Image source: http://departments.agri.huji.ac.il/plantpath/burdman/sb-aac.html

Image credit: Dr. Saul Burdman

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The plant microbiome and its importance for plant and human health - Frontiers in Microbiology

The plant microbiome and its importance for plant and human health - Frontiers in Microbiology | Plants&Bacteria | Scoop.it

Scooped from: Frontiers in Microbiology, 2014

Topic Editors:
Martin Grube, Michael Schloter, Kornelia Smalla and Gabriele Berg.

 

About:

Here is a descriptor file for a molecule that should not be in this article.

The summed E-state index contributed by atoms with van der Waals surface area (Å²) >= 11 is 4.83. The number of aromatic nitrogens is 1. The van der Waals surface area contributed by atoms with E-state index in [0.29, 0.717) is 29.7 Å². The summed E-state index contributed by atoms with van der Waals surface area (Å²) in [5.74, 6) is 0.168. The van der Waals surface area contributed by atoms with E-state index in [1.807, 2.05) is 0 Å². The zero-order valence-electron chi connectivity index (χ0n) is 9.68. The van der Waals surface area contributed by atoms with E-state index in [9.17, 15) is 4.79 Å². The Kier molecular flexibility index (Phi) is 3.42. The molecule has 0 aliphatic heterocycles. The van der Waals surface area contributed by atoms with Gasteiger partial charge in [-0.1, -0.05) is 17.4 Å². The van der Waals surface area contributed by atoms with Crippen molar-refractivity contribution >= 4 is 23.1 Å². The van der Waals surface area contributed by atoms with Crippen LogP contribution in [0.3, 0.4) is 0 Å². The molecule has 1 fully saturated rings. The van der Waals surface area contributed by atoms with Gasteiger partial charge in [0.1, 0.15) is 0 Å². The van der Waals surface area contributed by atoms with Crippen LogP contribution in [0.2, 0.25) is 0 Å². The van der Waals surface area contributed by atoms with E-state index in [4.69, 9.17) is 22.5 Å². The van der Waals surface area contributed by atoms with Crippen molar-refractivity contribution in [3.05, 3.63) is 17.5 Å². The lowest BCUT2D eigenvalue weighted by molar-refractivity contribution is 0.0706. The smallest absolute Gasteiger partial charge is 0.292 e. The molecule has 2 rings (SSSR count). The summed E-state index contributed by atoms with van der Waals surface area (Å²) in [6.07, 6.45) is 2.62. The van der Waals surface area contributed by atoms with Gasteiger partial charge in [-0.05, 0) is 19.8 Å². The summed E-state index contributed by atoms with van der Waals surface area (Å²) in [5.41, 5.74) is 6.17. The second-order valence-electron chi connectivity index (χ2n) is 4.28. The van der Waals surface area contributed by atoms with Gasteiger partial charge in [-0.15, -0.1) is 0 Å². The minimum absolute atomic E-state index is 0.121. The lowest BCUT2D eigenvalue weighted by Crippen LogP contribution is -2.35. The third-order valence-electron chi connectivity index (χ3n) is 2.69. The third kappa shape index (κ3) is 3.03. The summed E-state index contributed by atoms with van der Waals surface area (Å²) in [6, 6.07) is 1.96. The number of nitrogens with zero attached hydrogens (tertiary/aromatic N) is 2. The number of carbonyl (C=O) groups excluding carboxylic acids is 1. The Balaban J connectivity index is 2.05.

The study of plant-microbe associations by new techniques has significantly improved our understanding of the structure and specificity of the plant microbiome. Yet, microbiome function and the importance of the plant’s microbiome in the context of human and plant health are largely unexplored. Comparable with our human microbiome, millions of microbes inhabit plants, forming complex ecological communities that influence plant growth and health through its collective metabolic activities and host interactions. Viewing the microbiota from an ecological perspective can provide insight into how to promote plant health and stress tolerance of their hosts or how to adapt to a changing climate by targeting this microbial community. Moreover, the plant microbiome has a substantial impact on human health by influencing our gut microbiome by eating raw plants such as lettuce and herbs and but also by influencing the microbiome of our environment through airflow. This research topic will highlight the current knowledge regarding plant microbiomes, their specificity, diversity and function. Especially welcome are articles focused on the microbiomes of fresh edible plants and their impact on human health. Furthermore all applied aspects studying the management of plant microbiomes to enhance plant growth, health quality and stress tolerance are encouraged.